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It's Never Too Early -- Or Too Late -- To Start Investing for Retirement

"Time is money." -- Benjamin Franklin.

Benjamin Franklin may not have been referring to the effect of time on money accumulating in an employer-sponsored retirement plan, but his words certainly ring true to today's investor. That's because time is one of the best allies an investor has. But even if you didn't start investing in your plan until later in life, there's another old saying that you may want to heed -- "Better late than never."

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You Can Meet the Spiraling Cost of College

Higher education opens doors for a young person, but these advantages come at a price: Today, tuition and fees at a four-year private college can run over $40,000 per year. With advance planning, your family can manage these costs. You'll need to research investment vehicles designated for college savers as well as potential sources of financial aid. Here are a few tips to help you get started:

Take advantage of tax-free investment opportunities. Section 529 college savings plans were designed specifically to fund higher education. Contributions grow tax free, and withdrawals are tax free when used to fund qualified education expenses. There is no annual contribution limit, although contributions in excess of $14,000 a year ($28,000 when done jointly with a spouse) are likely to trigger the federal gift tax.

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Fulfilling Your Philanthropic Vision With the Appropriate Giving Vehicle

Andrew Carnegie, perhaps the most celebrated American philanthropist, was credited with having said, "The man who dies rich, dies disgraced." Indeed, Carnegie lived by these words, amassing an enormous fortune and then giving away more than $350 million. Through his supreme acts of charity, Carnegie set the standard for generations of philanthropists.

Today's philanthropists are as diverse and unique as the causes they support. Family groups may work together to channel their charitable goals and build a philanthropic legacy that can be passed down through the years. Entrepreneurs may approach philanthropy with the same drive and commitment they apply to building their businesses. Other generous souls may simply adhere to "checkbook philanthropy," informally supporting various causes with direct cash donations.

Whatever their charitable aspirations, when selecting giving vehicles, donors of significant wealth must evaluate a number of factors, such as their need for current income, the desired level of involvement for the donor and other family members currently and in future generations, as well as important tax considerations.

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Avoid These Five Common Investment Mistakes When Planning for Retirement

Only about 14% of American workers say they are "very confident" they will have enough money to live comfortably throughout retirement. To help reduce such uncertainty from your life, consider these five common investment pitfalls -- and how to avoid them.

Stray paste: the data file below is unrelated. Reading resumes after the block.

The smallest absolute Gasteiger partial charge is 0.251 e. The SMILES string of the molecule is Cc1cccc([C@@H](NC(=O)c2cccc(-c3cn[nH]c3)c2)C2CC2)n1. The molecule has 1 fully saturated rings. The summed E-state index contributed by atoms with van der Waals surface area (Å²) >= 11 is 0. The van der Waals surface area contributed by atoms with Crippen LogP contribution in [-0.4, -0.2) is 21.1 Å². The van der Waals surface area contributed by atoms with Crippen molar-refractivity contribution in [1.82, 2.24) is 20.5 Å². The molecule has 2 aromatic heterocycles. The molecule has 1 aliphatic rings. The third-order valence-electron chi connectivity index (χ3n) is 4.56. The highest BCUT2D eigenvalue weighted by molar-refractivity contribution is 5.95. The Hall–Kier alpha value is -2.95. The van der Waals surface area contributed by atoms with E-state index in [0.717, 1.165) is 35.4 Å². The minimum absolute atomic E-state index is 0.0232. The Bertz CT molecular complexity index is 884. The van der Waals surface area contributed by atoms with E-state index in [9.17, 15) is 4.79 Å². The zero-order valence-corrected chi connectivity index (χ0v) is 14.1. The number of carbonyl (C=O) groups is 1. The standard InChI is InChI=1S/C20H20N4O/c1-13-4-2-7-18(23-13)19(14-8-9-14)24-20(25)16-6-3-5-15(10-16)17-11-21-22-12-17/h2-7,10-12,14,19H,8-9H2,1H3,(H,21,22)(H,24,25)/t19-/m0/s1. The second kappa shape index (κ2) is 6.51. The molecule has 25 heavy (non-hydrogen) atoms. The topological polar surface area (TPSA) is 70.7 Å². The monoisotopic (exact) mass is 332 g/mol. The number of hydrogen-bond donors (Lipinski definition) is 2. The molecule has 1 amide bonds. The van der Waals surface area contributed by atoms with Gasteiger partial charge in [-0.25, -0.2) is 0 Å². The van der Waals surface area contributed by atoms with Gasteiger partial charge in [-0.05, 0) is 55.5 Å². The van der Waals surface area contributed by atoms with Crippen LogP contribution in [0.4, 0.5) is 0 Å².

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Teach Your Children to Save for College

Being part of the college planning process can be very educational for children, as it presents them with valuable financial lessons for the future. Children can earn money, learn about sources of financial aid, research potential colleges, and take other steps that may relieve their parents of some of the responsibility of college planning.

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Retirement Savings Tips for Those 50+

If you find yourself with an empty nest and a well-paying job, it may be tempting to indulge in a few splurges that were not possible when college tuition or mortgage payments were due. But before throwing caution to the wind financially, remember that you could be passing up your last opportunity to make significant headway in investing for retirement. Here are three steps to prepare financially.

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Financial Preparedness for Hurricane Season

Not only is September the peak of hurricane season, it is also National Preparedness Month. National Preparedness Month is sponsored by the Ready Campaign of FEMA and held each September to encourage Americans to take simple steps to prepare for potential emergencies in their homes, businesses and communities. The Ready Campaign asks individuals to do three key things to prepare for the unexpected: 1) get an emergency supply kit, 2) make a family emergency plan, and 3) be informed about the different types of emergencies that could occur and their appropriate responses. Something else to consider is your financial readiness in case of an emergency.

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The opinions expressed in this newsletter are those of the author and may not reflect those of The Washington Trust Company. The information in this report has been obtained from sources believed to be reliable, but its accuracy and completeness are not guaranteed. Any opinions expressed herein are subject to change at any time without notice. Any person relying upon this information shall be solely responsible for the consequences of such reliance. Performance is historical and does not guarantee future results.

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